Hotel tariffs have dropped by as much as 20 per cent after last week's terrorist attacks on Mumbai that forced international tourists to cancel travel plans.
Tariffs may fall as much as 45 per cent in some centres coupled with the impact of a global slowdown that is already forcing companies to cut travel plans, analysts and travel agents say.
According to industry players, tariffs for hotels in Mumbai alone have come off from Rs 12,000 to Rs 10,200, overnight. Five star hotels in Kerala and Jaipur, on the other hand, have seen a 10 to 12 per cent reduction in room rates.
Travel agents say many hotels will see cancellations in the next 15 days.
Travelguru, an online travel agency, said Mumbai tops the list of cancellations it has received, followed by Delhi and Bangalore.
"We are seeing several cancellations not just for Mumbai hotels but for other cities as well. About 25 per cent of our bookings for this week have been either cancelled or rescheduled," said Ashwin Damera, Founder & CEO, Travelguru.
Travelguru is refunding in its entirety for the bookings done for Taj and Oberoi. "We aren't charging any cancellation fee from the customer," Damera said.
While Goa hotels have seen a decline of 20 per cent from Rs 7,500 to Rs 6,000 in the rates, tariff for five-star hotels in Hyderabad are predicted to drop from its present Rs 12,000 to as low as Rs 6,500, over 45 per cent.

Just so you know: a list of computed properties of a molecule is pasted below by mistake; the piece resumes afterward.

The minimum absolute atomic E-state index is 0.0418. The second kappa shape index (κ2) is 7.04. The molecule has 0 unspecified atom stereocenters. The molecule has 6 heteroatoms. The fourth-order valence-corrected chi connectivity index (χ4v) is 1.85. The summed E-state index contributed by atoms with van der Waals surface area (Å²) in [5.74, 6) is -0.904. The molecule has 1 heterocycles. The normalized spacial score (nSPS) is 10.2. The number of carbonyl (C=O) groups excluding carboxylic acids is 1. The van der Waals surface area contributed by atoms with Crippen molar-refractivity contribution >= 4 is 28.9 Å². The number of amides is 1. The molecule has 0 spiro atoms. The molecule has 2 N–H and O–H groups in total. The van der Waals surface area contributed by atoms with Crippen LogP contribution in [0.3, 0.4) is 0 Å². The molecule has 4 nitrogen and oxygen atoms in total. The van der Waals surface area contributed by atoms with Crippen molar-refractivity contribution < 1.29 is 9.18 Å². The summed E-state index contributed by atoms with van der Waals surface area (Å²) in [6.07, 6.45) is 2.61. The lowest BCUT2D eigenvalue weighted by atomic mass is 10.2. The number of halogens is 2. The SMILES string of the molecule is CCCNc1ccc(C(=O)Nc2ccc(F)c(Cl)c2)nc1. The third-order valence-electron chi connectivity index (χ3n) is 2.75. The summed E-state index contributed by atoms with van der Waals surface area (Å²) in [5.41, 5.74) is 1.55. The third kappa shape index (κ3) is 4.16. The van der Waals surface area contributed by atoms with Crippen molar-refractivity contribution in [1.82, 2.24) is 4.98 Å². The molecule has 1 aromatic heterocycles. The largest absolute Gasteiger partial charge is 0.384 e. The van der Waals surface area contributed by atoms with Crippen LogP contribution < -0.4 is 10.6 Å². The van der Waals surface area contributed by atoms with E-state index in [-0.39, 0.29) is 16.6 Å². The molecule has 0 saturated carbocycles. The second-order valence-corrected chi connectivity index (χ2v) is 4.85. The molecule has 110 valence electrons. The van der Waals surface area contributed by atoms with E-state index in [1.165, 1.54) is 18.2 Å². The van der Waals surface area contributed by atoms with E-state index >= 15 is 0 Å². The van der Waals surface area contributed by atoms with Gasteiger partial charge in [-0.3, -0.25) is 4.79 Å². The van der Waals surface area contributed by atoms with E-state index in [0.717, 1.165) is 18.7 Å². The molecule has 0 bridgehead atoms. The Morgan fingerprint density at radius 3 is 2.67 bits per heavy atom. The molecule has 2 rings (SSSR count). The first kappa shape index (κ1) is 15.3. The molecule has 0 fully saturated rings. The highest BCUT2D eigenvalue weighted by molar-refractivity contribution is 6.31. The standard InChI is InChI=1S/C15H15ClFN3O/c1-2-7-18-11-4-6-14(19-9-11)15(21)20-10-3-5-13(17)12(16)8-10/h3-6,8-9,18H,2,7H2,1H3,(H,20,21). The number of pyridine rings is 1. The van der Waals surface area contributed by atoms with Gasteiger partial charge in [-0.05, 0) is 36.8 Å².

"Hyderabad which was just picking up as an international conference destination will see a drop in room occupancy from the current 80 per cent to almost 50 per cent. This will also be due to new inventory coming in the city," said C Venkateshwara Prasad, managing director, Travel Express Limited, a Hyderabad based travel operator.
The drop comes at a time when hotels had revised selling price for the rooms this October by as much as 50 per cent or more. The rack rates however, saw a 10 to 15 per cent increase for representational purpose only.
"Profit levels of the hotels will be severely hit since the travel industry begins its season from November to March. At present the bookings could remain cancelled till January 2009. It might, however, pick up in February," said a Mumbai-based analyst.
Delhi-based The Claridges Hotels and Resorts group has decided to introduce a "Global Meltdown Tariff" to sustain business. The hotel has revised the current rates downward by 25 per cent.
"Keeping in mind the interest of our clients in these tough times, we have decided to offer this special tariff. If the situation doesn't improve, we might slash rates another 15 to 20 per cent," said Peter Leitgeb, president and CEO, The Claridges Hotels and Resorts.
Experts however, believe that leisure travel by domestic tourists within India will help the hospitality and tourism industry sustain itself through tough times.
"Foreign tourist arrivals in India account for less than 5 per cent of the total travel and tourism market across star categories. In the present situation, hotels will be forced to substitute their international leisure guests with domestic guests," said Siddharth Thaker, executive director, HVS Global Hospitality Services.With inputs from Seema Sindhu in Delhi and Archana M Prasanna in Bangalore